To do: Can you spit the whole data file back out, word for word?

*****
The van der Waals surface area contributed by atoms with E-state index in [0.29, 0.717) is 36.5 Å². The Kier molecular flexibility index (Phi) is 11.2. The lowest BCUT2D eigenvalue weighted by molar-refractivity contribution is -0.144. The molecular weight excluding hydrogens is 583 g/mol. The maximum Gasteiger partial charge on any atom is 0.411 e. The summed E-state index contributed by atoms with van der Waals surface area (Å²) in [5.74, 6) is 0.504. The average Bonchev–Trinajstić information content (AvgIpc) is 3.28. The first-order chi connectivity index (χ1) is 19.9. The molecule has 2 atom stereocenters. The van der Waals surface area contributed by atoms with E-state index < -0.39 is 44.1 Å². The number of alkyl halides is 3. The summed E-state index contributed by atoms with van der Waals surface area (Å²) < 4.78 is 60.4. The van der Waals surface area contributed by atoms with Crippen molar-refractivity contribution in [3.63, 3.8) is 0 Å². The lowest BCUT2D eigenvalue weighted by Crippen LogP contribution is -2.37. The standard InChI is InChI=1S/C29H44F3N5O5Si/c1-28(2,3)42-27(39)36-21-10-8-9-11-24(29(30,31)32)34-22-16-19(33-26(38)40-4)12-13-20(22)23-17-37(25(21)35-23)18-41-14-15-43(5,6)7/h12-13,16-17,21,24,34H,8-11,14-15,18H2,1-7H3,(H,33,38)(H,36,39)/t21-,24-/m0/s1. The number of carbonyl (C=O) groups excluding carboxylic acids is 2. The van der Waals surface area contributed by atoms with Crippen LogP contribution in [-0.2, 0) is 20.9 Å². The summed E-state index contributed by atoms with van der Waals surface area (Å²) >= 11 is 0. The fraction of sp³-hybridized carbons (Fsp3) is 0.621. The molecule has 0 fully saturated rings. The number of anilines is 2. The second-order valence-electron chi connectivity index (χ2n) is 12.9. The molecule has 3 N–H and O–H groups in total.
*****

The van der Waals surface area contributed by atoms with E-state index in [0.29, 0.717) is 36.5 Å². The Kier molecular flexibility index (Phi) is 11.2. The lowest BCUT2D eigenvalue weighted by molar-refractivity contribution is -0.144. The molecular weight excluding hydrogens is 583 g/mol. The maximum Gasteiger partial charge on any atom is 0.411 e. The summed E-state index contributed by atoms with van der Waals surface area (Å²) in [5.74, 6) is 0.504. The average Bonchev–Trinajstić information content (AvgIpc) is 3.28. The first-order chi connectivity index (χ1) is 19.9. The molecule has 2 atom stereocenters. The van der Waals surface area contributed by atoms with E-state index < -0.39 is 44.1 Å². The number of alkyl halides is 3. The summed E-state index contributed by atoms with van der Waals surface area (Å²) < 4.78 is 60.4. The van der Waals surface area contributed by atoms with Crippen molar-refractivity contribution in [3.63, 3.8) is 0 Å². The lowest BCUT2D eigenvalue weighted by Crippen LogP contribution is -2.37. The standard InChI is InChI=1S/C29H44F3N5O5Si/c1-28(2,3)42-27(39)36-21-10-8-9-11-24(29(30,31)32)34-22-16-19(33-26(38)40-4)12-13-20(22)23-17-37(25(21)35-23)18-41-14-15-43(5,6)7/h12-13,16-17,21,24,34H,8-11,14-15,18H2,1-7H3,(H,33,38)(H,36,39)/t21-,24-/m0/s1. The number of carbonyl (C=O) groups excluding carboxylic acids is 2. The van der Waals surface area contributed by atoms with Crippen LogP contribution in [-0.2, 0) is 20.9 Å². The summed E-state index contributed by atoms with van der Waals surface area (Å²) >= 11 is 0. The fraction of sp³-hybridized carbons (Fsp3) is 0.621. The molecule has 0 fully saturated rings. The number of anilines is 2. The second-order valence-electron chi connectivity index (χ2n) is 12.9. The molecule has 3 N–H and O–H groups in total.